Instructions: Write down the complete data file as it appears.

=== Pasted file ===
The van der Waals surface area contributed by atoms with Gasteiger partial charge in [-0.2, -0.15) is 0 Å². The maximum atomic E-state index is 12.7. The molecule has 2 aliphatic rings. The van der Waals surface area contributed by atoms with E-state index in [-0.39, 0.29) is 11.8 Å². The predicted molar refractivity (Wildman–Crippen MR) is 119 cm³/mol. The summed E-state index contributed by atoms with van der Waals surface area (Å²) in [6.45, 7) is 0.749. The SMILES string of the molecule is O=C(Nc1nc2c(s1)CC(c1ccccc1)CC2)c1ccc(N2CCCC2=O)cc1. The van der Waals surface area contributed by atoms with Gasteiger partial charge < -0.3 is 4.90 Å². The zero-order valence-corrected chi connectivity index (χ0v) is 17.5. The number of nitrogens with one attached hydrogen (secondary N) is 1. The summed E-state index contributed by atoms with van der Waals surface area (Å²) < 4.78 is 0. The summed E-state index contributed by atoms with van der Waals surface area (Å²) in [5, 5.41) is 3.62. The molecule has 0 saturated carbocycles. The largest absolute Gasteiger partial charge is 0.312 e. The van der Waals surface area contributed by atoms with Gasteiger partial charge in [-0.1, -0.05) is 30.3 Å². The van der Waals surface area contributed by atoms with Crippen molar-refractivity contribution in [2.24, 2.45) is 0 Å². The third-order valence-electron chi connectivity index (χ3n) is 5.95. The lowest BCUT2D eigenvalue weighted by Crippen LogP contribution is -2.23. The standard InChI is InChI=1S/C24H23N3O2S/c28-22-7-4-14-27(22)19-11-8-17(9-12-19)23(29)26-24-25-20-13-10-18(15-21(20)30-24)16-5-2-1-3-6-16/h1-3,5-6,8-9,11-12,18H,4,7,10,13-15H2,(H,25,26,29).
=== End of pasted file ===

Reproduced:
The van der Waals surface area contributed by atoms with Gasteiger partial charge in [-0.2, -0.15) is 0 Å². The maximum atomic E-state index is 12.7. The molecule has 2 aliphatic rings. The van der Waals surface area contributed by atoms with E-state index in [-0.39, 0.29) is 11.8 Å². The predicted molar refractivity (Wildman–Crippen MR) is 119 cm³/mol. The summed E-state index contributed by atoms with van der Waals surface area (Å²) in [6.45, 7) is 0.749. The SMILES string of the molecule is O=C(Nc1nc2c(s1)CC(c1ccccc1)CC2)c1ccc(N2CCCC2=O)cc1. The van der Waals surface area contributed by atoms with Gasteiger partial charge < -0.3 is 4.90 Å². The zero-order valence-corrected chi connectivity index (χ0v) is 17.5. The number of nitrogens with one attached hydrogen (secondary N) is 1. The summed E-state index contributed by atoms with van der Waals surface area (Å²) < 4.78 is 0. The summed E-state index contributed by atoms with van der Waals surface area (Å²) in [5, 5.41) is 3.62. The molecule has 0 saturated carbocycles. The largest absolute Gasteiger partial charge is 0.312 e. The van der Waals surface area contributed by atoms with Gasteiger partial charge in [-0.1, -0.05) is 30.3 Å². The van der Waals surface area contributed by atoms with Crippen molar-refractivity contribution in [2.24, 2.45) is 0 Å². The third-order valence-electron chi connectivity index (χ3n) is 5.95. The lowest BCUT2D eigenvalue weighted by Crippen LogP contribution is -2.23. The standard InChI is InChI=1S/C24H23N3O2S/c28-22-7-4-14-27(22)19-11-8-17(9-12-19)23(29)26-24-25-20-13-10-18(15-21(20)30-24)16-5-2-1-3-6-16/h1-3,5-6,8-9,11-12,18H,4,7,10,13-15H2,(H,25,26,29).